If you still decide to take Accutane for rosacea, at least you were warned if you read the editorial and down the road you will find out if it is worth the risks.
All these side effects are for the high doses. Even Vitamin A in high doses is toxic.
I'm not too sure we can say that the high-dose side-effects don't relate also to the low-dose treatments because I don't think any definitive research has been performed.
Moreover, many consider low-dose accutane as slightly more dangerous due to many patients having to take it for up to a year or more which can have detrimental effects on the body.
I think both high-doses for short-term treatment and low-doses for low-term treatment have the potential to harm the body in quite similar ways.
What about this statement that "Accutane is a naturally occurring derivative of vitamin A and is detectable in the bloodstream of all people. Vitamin A in large doses has the same effects as Accutane, both good and bad..."? And "At the lowest doses, there are almost no side effects at all. At the highest, everyone gets rather nasty side effects..." From this website: http://www.aocd.org/skin/dermatologi.../accutane.html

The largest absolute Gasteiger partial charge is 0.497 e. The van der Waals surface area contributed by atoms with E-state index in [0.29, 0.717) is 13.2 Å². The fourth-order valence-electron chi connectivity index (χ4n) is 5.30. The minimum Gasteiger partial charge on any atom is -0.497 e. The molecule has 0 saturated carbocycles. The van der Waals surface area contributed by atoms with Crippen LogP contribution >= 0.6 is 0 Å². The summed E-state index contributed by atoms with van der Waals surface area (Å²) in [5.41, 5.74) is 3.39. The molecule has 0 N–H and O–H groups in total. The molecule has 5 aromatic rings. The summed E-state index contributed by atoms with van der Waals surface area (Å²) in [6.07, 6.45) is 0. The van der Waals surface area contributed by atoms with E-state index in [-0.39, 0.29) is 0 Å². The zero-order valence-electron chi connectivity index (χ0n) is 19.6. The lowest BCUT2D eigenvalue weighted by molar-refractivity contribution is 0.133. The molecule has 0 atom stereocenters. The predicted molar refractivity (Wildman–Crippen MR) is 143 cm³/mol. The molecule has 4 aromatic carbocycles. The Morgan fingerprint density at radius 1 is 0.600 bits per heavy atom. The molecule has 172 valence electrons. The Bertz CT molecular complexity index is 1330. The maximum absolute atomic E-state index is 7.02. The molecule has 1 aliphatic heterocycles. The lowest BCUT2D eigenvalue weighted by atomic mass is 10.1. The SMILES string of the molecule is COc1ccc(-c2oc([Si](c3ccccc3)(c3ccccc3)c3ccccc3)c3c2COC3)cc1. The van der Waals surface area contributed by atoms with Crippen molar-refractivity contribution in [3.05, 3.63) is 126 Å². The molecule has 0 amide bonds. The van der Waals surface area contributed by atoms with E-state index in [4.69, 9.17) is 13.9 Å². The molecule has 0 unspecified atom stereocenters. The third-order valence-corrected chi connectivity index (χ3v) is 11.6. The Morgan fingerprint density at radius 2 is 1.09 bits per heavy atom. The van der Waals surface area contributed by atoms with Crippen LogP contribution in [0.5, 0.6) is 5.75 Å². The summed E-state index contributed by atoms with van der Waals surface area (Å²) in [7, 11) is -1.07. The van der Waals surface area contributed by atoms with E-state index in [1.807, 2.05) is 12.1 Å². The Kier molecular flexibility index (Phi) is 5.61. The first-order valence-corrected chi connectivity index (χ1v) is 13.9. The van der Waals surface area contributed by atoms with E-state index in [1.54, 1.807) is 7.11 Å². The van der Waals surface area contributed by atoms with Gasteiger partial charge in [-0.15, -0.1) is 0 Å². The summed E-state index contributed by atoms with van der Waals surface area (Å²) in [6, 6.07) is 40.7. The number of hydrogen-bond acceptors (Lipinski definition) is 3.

This is from a dermatologists' association website, so I gave it credibility and started taking 2 mg. a day. My skin has never looked better. There is an extreme fear of Accutane based on high-dose studies, but high dose Vitamin A causes the same side effects. Yet nobody is scared of taking 5000 IU of Vitamin A. Everyone must make the risk/benefit decision for himself, of course, but when your nose develops permanent swelling and you are afraid you are going to wind up like WC Fields, that might be the time to get over your fears and try Accutane. You can always quit if you get depressed or develop other intolerable side effects.